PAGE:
LIGHTING-UP TABLE. ♦ AU oycles and other v 3hicles in the Chester district must be lighted up as stated in the following table:— P.M. Wednesday, November 7 528 Thursday, November 8 526 Friday, November 9 5.24 Saturday, November 10 522 Sunday, November 11 5.21 Monday, November 12 5.20 Tuesday, November 13 5.19
13irtbo, fftrrtaots, aat 39tatbo. BIRTHS, MABRIAOES, and DEATHS are charged at the rate of 20 words for Is. (prepaid). If not prepaid, the charge will be 2s. 6d. The announcement must be authenticated by the Signature and Address of the Sender. MARRIAGE. HARLOW-BEOVGH-October 81, at the Parish Church, Prestbury, by the Rev. W. H. Bonsey, Boland, only soil of the late Mr. Harlow, Prestbury-road, to Jennie, third daughter of Walter Brougii, both of Macclesfield. DEATHS. DRAKE—October 30, at Courtland-road, Paignton, Devon, Susan Ann Drake, widow of Edward Drake, of Malvern and Clevedon, and daughter of the late William Thomas, of Gresford. LLOYD-Qctober 24, at Teignmouth, Devon, Francis Lloyd, late Captain 2nd Cheshire Militia and Adjutant 4th Battalion Stockport Volunteers, in his 81st year. NVNNKaLKi-October 27, at Belton, Whitchurch, Arthur Edward, youngest son of the late Thomas Nunnerley, aged 39 years. WOOD-October 20, killed in action near Zeerust, South Africa, Captain Gordon Wood, Shropshire Yeomanry, eldest son of Edward Wood, J.P., of Culmington Manor, Shropshire, and Hanger Hill, Middlesex, aged 34 years.
MEMORIALS. AT ALL PRICES, IN MARBLE, GRANITE, STONE & ALABASTER. On View, and to Order. W. HASWELL & SON. MASONS, KiLETiBUS, CHSSTES. Estimates and Designs Free on application. Telephone No. 161A.
EXCITING INCIDENT AT CHESTBB.-Patrick King, game dealer, Boughton, left his horse and trap near Sellar-street bridge for a few minutes on Wednesday at noon. During his absence the animal walked into the canal, dragging the trap with it. While trying te get the animal out, Mr. King was dragged into the water. He scrambled out and the horse regained terra firma at the other side, where the bank is shallow. The trap was also recovered. APPOINTMENT FOR A CESTEIAN.—Mr. H. M. Bairstow, son of Mr. John Bairstow, Queen's Park, Chester, has received the appointment of assistant engineer and manager at the works of the Cambridge University and Town Gas Lighting Company. Mr. Bairstow, who is only 22 years of age, was educated at Arnold House School, Chester, and on leaving there he served his time at the Chester Gasworks, under the late Mr. Hunter, manager of the Gasworks. He afterwards received the appointment of assistant manager at Darwen Gasworks, where the annual product of gas is 200,000,000 cubic feet. Last week, out of 33 applicants, he was given the post referred to at Cambridge. He commences his new duties on November 19th, at a salary of JE130 per annum, with house, gas, and coal. He has recently been offered a lucra- tive position in Brazil, and was also on the short list" for the assistant managership of the Bombay Gasworks, but he declined the former, and did not proceed in his application for the latter for family reasons. The Cam- bridge works manufacture 300,000,000 cubic feet of gas per year.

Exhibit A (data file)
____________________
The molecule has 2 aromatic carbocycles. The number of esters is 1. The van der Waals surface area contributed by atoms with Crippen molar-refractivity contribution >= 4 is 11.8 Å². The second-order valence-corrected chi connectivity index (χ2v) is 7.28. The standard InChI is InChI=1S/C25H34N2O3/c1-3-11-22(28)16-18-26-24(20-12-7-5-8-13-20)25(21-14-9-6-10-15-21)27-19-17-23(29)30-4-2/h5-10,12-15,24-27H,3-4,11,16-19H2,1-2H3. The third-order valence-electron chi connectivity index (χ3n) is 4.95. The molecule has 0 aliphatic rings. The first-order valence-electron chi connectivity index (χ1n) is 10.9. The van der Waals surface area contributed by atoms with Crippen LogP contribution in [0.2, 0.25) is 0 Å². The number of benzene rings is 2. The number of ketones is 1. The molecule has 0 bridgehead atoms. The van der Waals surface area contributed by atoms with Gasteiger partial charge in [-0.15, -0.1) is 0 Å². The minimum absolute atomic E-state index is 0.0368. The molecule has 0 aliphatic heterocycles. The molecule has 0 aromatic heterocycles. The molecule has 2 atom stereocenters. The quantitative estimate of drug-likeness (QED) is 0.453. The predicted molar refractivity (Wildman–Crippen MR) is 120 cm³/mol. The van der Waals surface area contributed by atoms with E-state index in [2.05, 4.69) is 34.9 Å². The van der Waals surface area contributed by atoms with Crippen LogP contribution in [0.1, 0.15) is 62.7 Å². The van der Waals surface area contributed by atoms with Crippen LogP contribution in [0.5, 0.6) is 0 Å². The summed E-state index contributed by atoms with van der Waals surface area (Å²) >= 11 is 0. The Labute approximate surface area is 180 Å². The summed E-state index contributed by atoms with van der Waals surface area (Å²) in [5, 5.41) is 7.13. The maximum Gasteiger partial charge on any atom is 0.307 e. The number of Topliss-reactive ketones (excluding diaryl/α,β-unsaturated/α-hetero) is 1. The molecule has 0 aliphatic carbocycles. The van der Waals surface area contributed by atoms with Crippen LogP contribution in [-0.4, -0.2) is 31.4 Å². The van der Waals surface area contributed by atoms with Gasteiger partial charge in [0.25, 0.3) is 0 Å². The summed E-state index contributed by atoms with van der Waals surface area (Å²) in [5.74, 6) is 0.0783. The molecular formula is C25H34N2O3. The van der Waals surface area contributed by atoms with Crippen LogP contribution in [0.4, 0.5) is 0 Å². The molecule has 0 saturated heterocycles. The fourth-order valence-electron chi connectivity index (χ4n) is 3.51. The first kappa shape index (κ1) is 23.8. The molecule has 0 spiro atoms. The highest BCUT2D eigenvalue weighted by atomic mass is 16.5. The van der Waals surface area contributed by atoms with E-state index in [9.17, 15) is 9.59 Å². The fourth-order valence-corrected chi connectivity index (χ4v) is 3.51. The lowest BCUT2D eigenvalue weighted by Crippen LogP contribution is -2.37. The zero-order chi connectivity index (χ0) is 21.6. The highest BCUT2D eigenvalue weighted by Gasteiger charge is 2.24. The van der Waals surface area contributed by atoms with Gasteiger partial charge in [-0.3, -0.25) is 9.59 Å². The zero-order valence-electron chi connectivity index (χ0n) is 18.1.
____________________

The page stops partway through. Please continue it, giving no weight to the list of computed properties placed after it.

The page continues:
c RAWFORD'S g I E L F I N G E R 8, FOR AFTERNOON T EA.